Nicotinamide as an Early Alzheimer’s Disease Treatment


The purpose of this research study is to test whether nicotinamide, also known as vitamin B3 or niacinamide, taken in high doses, can reduce phosphorylation of tau (the protein that accumulates in neurofibrillary tangles) in people with Mild Cognitive Impairment or mild Alzheimer's disease (AD) dementia.

Full Title of Study: “A Double-Blind-Randomized, Placebo-Controlled Adaptive Design Trial of Nicotinamide in Mild Cognitive Impairment Due to Alzheimer’s Disease and Mild Alzheimer’s Disease Dementia”

Study Type

  • Study Type: Interventional
  • Study Design
    • Allocation: Randomized
    • Intervention Model: Parallel Assignment
    • Primary Purpose: Treatment
    • Masking: Triple (Participant, Care Provider, Investigator)
  • Study Primary Completion Date: July 30, 2022

Detailed Description

Nicotinamide, the amide of nicotinic acid (vitamin B3/niacin), is an oral therapy with a wealth of clinical data in a variety of therapeutic areas, including preliminary data supporting its safety in Alzheimer's disease (AD). Preclinical work in a mouse model that develops both plaques and tangles supports the hypothesis that nicotinamide can act as a histone deacetylase (HDAC) inhibitor to reduce phosphorylation of tau. The study will implement a group sequential design, incorporating a futility analysis with a go/no-go decision conditional on cerebral spinal fluid CSF biomarker outcomes at 12-months. The primary outcome for the trial is change in p-tau231. This study timeline includes a screening phase of up to 60 days and treatment phase which is expected to last about 48 weeks and will include 4 study visits. An additional 12-month treatment and follow-up period is planned, contingent upon a "go" decision based on the primary outcome (CSF p-tau231) or one planned secondary outcome (CSF p-tau181)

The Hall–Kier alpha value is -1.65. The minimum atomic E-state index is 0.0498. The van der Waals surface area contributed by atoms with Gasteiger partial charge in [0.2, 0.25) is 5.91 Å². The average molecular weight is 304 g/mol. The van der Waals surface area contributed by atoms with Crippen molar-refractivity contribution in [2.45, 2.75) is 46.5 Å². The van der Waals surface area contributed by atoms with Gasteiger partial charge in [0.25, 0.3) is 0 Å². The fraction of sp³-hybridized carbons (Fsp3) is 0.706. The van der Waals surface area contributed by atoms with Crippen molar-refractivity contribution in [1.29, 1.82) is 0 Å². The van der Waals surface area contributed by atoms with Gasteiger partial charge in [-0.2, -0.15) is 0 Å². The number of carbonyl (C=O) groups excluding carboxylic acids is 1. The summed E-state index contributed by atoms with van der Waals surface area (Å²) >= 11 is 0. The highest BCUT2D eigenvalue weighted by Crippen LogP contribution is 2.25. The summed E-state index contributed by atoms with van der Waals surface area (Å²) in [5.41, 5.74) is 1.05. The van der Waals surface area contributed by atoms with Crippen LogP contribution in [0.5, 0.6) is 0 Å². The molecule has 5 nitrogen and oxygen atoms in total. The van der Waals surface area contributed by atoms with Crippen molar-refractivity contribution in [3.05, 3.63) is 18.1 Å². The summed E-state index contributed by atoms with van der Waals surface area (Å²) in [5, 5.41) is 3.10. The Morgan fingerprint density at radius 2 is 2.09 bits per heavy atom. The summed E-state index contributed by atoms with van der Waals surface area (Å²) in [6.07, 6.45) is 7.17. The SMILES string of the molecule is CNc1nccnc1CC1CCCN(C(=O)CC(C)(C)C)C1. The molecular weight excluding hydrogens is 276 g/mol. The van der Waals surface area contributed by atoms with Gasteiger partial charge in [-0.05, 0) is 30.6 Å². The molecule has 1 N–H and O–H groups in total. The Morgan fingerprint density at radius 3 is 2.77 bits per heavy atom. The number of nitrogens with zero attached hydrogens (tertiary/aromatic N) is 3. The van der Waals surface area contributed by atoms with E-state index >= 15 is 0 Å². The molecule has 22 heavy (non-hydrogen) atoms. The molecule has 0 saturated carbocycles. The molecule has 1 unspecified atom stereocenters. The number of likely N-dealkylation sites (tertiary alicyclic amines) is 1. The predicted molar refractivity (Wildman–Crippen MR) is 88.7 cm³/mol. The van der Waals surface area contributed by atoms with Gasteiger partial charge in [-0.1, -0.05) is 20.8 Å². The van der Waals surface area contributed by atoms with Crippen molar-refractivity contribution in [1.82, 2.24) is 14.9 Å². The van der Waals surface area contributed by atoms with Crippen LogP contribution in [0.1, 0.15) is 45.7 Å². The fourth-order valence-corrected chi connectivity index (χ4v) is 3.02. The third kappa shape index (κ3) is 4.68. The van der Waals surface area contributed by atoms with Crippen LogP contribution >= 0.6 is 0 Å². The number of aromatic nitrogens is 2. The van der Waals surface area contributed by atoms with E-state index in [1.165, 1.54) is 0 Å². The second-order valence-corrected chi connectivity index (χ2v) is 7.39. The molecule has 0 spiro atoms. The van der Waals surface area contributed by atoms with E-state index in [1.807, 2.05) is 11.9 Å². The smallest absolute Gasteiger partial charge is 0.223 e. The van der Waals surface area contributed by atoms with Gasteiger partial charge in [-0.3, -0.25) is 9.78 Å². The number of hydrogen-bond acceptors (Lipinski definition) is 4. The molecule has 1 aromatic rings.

• Drug: Nicotinamide
    • Niacinamide (nicotinamide; 99%) is produced in a 750 mg sustained release tablet.
  • Drug: Placebo Comparator
    • Oral Tablet

Arms, Groups and Cohorts

  • Experimental: Nicotinamide
    • 1500mg twice daily: 2, 750mg tablets taken orally twice daily
  • Placebo Comparator: Placebo
    • 1500mg twice daily: 2, 750mg tablets taken orally twice daily

Clinical Trial Outcome Measures

Primary Measures

  • Change in p-tau 231
    • Time Frame: 12 Months
    • Change in CSF phosphorylated tau (p-tau231) in individuals with mild Alzheimer’s disease (AD) dementia or Mild Cognitive Impairment due to AD.

Secondary Measures

  • Change in p-tau 181
    • Time Frame: 12 Months
    • Change in CSF phosphorylated tau (p-tau181) in individuals with mild Alzheimer’s disease (AD) dementia or Mild Cognitive Impairment due to AD.
  • Change in total tau
    • Time Frame: 12 Months
    • Change in CSF total tau in individuals with mild Alzheimer’s disease (AD) dementia or Mild Cognitive Impairment due to AD.

Participating in This Clinical Trial

Inclusion Criteria